Did Farfar ever give you lessons or special advice?
I assumed he had. Thinking back on my own childhood, I can recount countless hours spent with my father working on math problems—with which I struggled—or talking about history or ideas—which I craved.
No. I learned it on my own in school.
My quiet tears arrive at this moment, thinking of my Dad as a boy—industrious, persevering, detail-oriented, optimistic—winning this vocational award. He would go on to win many more awards, a Rhodes Scholarship among them, but this one stands out to me as the most telling, the one carrying the most longing.
S m å l a n d
My farfar’s family and life in Värmland dictate the first part of our journey where the land is flat and where it feels remote, foreign, far away from more familiar things. As we follow the river south, we enter Småland and we head towards the city of Jönköping, and more specifically, Huskvarna, where my farmor, my grandmother, was from. The landscape, as we head south, seems to get more energetic, more dynamic. The sun seems brighter, its rays more easily accessible. I’m not sure if the place, the landscape, shaped my farmor or if she, or my memory of her, shapes my interpretation of it.
Huskvarna is known for making things—motorcycles, sewing machines, bicycles, refrigerators. Sweden’s industrial history revealed itself to me in traveling my family’s history: the steel of Värmland was shipped downriver to the manufacturing lake towns of Småland, like Huskvarna. Huskvarna has an excellent museum which details a thorough history of the city’s manufacturing legacy. It holds the attention of my father, a boy from Detroit through and through, for a few hours. My grandparents’ ancestral homes are very different, but they share a history—much like my grandparents themselves.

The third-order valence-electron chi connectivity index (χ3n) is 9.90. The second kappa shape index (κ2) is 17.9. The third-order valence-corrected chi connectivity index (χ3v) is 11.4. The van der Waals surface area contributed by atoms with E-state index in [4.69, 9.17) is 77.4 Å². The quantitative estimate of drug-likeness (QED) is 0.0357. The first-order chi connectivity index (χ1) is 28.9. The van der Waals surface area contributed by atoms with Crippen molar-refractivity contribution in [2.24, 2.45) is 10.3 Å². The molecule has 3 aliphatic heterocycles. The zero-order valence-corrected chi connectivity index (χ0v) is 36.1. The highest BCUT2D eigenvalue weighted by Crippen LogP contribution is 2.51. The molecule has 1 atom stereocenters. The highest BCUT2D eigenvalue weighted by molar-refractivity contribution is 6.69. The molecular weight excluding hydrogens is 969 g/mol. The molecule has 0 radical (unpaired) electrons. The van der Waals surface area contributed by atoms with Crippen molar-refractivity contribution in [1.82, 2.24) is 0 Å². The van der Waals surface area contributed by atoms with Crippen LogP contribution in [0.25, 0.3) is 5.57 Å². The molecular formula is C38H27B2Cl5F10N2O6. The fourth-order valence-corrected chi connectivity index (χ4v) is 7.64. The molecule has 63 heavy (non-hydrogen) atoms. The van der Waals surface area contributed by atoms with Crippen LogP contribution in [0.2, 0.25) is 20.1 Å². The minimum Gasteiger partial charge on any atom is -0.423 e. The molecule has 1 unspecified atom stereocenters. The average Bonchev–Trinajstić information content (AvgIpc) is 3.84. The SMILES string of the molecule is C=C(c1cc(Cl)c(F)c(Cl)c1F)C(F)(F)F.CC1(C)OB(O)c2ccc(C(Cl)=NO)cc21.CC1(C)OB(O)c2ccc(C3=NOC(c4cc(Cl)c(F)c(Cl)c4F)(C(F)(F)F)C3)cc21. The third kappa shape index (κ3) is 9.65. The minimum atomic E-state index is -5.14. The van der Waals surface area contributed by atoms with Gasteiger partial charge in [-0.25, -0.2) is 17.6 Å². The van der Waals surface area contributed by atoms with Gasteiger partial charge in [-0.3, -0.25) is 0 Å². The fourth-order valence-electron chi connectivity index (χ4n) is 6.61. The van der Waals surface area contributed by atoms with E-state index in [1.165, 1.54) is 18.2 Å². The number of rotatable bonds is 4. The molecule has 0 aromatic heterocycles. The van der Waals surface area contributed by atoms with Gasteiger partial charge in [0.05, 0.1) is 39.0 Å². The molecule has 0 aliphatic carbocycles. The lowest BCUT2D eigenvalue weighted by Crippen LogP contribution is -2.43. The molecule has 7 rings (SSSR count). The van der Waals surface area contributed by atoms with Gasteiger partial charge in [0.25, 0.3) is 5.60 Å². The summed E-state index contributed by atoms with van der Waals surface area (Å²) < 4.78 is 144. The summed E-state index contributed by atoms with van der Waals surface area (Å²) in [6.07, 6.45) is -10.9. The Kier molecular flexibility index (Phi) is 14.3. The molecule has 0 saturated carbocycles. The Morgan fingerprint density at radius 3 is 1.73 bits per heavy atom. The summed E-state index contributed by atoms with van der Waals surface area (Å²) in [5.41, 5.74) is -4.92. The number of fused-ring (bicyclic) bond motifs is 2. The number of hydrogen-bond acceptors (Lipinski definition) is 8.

Our time in Huskvarna feels more familiar to me. As a child, my father would make sure we, my younger brothers and I, would visit his mom for breakfast when we were in Michigan seeing our extended family—trips often dedicated to my own mother’s side of the family. I long for my farmor standing in the doorway of her house, watching us pull up in a rental car. She was always there—apron-clad, hair just so—ready to greet us, delighted to spend time with her son and grandchildren. In my memory, there is a framed photograph of her childhood home in Sweden hanging on the wall next to the breakfast table. After all these years, I’m not sure where I got that image, actually—from pieces of stories I’ve savored, from wishful thinking, maybe even from reality, maybe it really was there.